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The Shar Pei (Cantonese: shā pèih or Mandarin: 沙皮 shā pí) is a dog breed from southern China. Traditionally kept for dog fighting, the Shar Pei was driven to the point of extinction in the 20th century, the breed is known in the West for its deep wrinkles, whilst a traditional less wrinkled form is maintained in Hong Kong.

"Meat-mouth" Shar Pei showing the blue-black tongue

The Shar Pei is a short-coated medium-sized breed of dog, renowned for its excessively wrinkled skin. The breed resembles many dog breeds from the mastiff family; however, it is most closely related to spitz breeds, with the Chow Chow being its closest relative. This is most clearly seen with the two breeds both possessing unique blue-black tongues.[1][4]guard dog kept in southern China during the Han dynasty; some believe the modern breed, along with the Chow Chow, descends from these dogs.[1][2] The breed has been identified as a basal breed that predates the emergence of the modern breeds in the 19th century.[3]

The Shar Pei first came to the attention of Western travelers in the 19th century, who called the breed the "Chinese fighting dog"; these dogs were not nearly as wrinkled as the modern breed and it was used by locals for dog fighting.[1][2] The Shar Pei was once very popular, but the political turmoil in China in the 20th century was to take its toll on the breed and by the 1970s it was close to extinction.[1][2] In 1973 a Hong Kong businessman named Matgo Law appealed to the international community, in particular the American Kennel Club, to help save the breed; by 1978 the breed was named by The Guinness Book of Records as the world’s rarest breed, with only 60 remaining.[1][2][4] The resultant publicity led to great demand in the United States for examples of the breed, and unscrupulous breeders in Hong Kong, Macau and Taiwan took to crossing their remaining purebred animals with other breeds including the Bull Terrier, Pug and Bulldog, and selling the offspring to unwitting American buyers.[2] The results of the crossings led to a dog with a much fleshier mouth than the original breed, these dogs became known as "meat-mouth" Shar Peis, whilst the original dogs are called "bone-mouth" Shar Peis.[2]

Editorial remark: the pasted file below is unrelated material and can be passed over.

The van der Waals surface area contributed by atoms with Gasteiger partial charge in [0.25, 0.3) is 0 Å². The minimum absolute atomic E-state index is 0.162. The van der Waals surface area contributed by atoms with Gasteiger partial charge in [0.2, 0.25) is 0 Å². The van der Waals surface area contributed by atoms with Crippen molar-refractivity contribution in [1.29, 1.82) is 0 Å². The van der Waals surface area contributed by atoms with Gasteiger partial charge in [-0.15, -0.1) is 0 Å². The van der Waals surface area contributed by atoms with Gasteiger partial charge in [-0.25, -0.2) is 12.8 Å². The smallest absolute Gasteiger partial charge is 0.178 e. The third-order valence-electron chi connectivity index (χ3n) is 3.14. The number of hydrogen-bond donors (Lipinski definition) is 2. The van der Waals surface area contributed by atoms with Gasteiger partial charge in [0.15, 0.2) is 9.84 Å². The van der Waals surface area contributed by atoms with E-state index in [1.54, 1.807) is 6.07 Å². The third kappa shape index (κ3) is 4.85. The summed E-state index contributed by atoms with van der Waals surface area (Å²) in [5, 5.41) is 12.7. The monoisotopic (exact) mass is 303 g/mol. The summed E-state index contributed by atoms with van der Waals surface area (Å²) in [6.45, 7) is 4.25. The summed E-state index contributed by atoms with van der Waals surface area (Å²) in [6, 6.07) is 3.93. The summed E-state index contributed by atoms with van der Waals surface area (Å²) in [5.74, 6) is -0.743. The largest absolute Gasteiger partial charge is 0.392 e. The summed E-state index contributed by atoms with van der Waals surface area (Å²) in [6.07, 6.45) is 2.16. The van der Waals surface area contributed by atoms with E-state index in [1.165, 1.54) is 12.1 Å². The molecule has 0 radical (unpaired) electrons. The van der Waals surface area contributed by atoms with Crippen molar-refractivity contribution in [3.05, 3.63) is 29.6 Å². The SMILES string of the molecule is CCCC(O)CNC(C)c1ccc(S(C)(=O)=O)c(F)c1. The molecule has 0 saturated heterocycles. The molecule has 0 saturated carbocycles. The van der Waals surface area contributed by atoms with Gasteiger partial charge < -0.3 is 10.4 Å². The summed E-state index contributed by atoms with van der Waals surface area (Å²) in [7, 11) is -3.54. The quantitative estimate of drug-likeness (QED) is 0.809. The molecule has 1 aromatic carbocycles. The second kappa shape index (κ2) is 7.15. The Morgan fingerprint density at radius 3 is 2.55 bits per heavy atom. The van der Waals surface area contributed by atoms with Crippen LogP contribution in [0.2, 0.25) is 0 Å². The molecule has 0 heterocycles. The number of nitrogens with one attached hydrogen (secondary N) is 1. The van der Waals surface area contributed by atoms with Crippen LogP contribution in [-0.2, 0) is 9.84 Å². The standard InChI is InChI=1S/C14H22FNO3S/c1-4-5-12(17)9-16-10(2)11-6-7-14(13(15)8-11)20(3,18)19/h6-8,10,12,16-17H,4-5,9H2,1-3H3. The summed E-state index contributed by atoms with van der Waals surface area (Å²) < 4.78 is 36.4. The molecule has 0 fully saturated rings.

The cause of saving the breed was taken up in the United States by enthusiastic breeders using the dogs smuggled there in the 1970s, a breed club was founded and it received American Kennel Club recognition in 1992, with breed standard specifying a meat-mouth type dog.[1][2] Some breeders in Hong Kong maintain the traditional bone-mouth type, although it is estimated only 50 to 100 examples of this type remains.[2]

In the United States, a number of breeders have selectively bred Shar Peis for a smaller size, creating what they call the Miniature Shar Pei, much to the opposition of many breeders of traditionally sized Shar Peis.[1] Standing to a maximum 40 centimetres (16 in), the Miniature Shar Pei is bred for both for its smaller size and increased wrinkles.[1]

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